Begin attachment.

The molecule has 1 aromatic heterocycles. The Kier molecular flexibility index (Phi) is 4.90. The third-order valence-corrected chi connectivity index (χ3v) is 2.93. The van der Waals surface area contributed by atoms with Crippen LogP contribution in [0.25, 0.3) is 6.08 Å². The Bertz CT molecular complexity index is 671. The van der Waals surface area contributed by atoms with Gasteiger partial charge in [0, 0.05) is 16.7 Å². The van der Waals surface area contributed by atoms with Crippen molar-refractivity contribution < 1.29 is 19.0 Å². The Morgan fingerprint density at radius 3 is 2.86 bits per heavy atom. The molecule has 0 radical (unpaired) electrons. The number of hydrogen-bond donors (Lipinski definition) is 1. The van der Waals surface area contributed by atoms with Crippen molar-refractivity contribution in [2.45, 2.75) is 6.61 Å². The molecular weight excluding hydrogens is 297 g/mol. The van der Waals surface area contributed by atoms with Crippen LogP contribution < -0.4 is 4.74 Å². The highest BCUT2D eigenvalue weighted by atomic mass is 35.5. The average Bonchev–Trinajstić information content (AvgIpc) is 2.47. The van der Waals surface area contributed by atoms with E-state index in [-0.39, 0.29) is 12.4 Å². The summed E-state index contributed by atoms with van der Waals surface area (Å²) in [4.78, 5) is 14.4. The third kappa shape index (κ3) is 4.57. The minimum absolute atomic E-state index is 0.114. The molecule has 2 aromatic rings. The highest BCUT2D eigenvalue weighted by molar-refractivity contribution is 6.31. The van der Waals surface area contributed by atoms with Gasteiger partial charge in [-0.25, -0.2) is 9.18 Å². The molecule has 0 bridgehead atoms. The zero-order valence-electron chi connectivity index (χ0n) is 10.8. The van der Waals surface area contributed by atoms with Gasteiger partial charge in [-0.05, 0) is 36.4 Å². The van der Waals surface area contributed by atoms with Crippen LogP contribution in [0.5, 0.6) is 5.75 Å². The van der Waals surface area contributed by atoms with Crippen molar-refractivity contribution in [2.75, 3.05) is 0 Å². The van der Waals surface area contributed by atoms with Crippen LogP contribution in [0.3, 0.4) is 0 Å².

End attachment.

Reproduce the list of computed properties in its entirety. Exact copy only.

The molecule has 1 aromatic heterocycles. The Kier molecular flexibility index (Phi) is 4.90. The third-order valence-corrected chi connectivity index (χ3v) is 2.93. The van der Waals surface area contributed by atoms with Crippen LogP contribution in [0.25, 0.3) is 6.08 Å². The Bertz CT molecular complexity index is 671. The van der Waals surface area contributed by atoms with Gasteiger partial charge in [0, 0.05) is 16.7 Å². The van der Waals surface area contributed by atoms with Crippen molar-refractivity contribution < 1.29 is 19.0 Å². The Morgan fingerprint density at radius 3 is 2.86 bits per heavy atom. The molecule has 0 radical (unpaired) electrons. The number of hydrogen-bond donors (Lipinski definition) is 1. The van der Waals surface area contributed by atoms with Crippen molar-refractivity contribution in [2.45, 2.75) is 6.61 Å². The molecular weight excluding hydrogens is 297 g/mol. The van der Waals surface area contributed by atoms with Crippen LogP contribution < -0.4 is 4.74 Å². The highest BCUT2D eigenvalue weighted by atomic mass is 35.5. The average Bonchev–Trinajstić information content (AvgIpc) is 2.47. The van der Waals surface area contributed by atoms with E-state index in [-0.39, 0.29) is 12.4 Å². The summed E-state index contributed by atoms with van der Waals surface area (Å²) in [4.78, 5) is 14.4. The third kappa shape index (κ3) is 4.57. The minimum absolute atomic E-state index is 0.114. The molecule has 2 aromatic rings. The highest BCUT2D eigenvalue weighted by molar-refractivity contribution is 6.31. The van der Waals surface area contributed by atoms with Gasteiger partial charge in [-0.25, -0.2) is 9.18 Å². The molecule has 0 bridgehead atoms. The zero-order valence-electron chi connectivity index (χ0n) is 10.8. The van der Waals surface area contributed by atoms with Gasteiger partial charge in [-0.05, 0) is 36.4 Å². The van der Waals surface area contributed by atoms with Crippen LogP contribution in [0.5, 0.6) is 5.75 Å². The van der Waals surface area contributed by atoms with Crippen molar-refractivity contribution in [2.75, 3.05) is 0 Å². The van der Waals surface area contributed by atoms with Crippen LogP contribution in [0.3, 0.4) is 0 Å².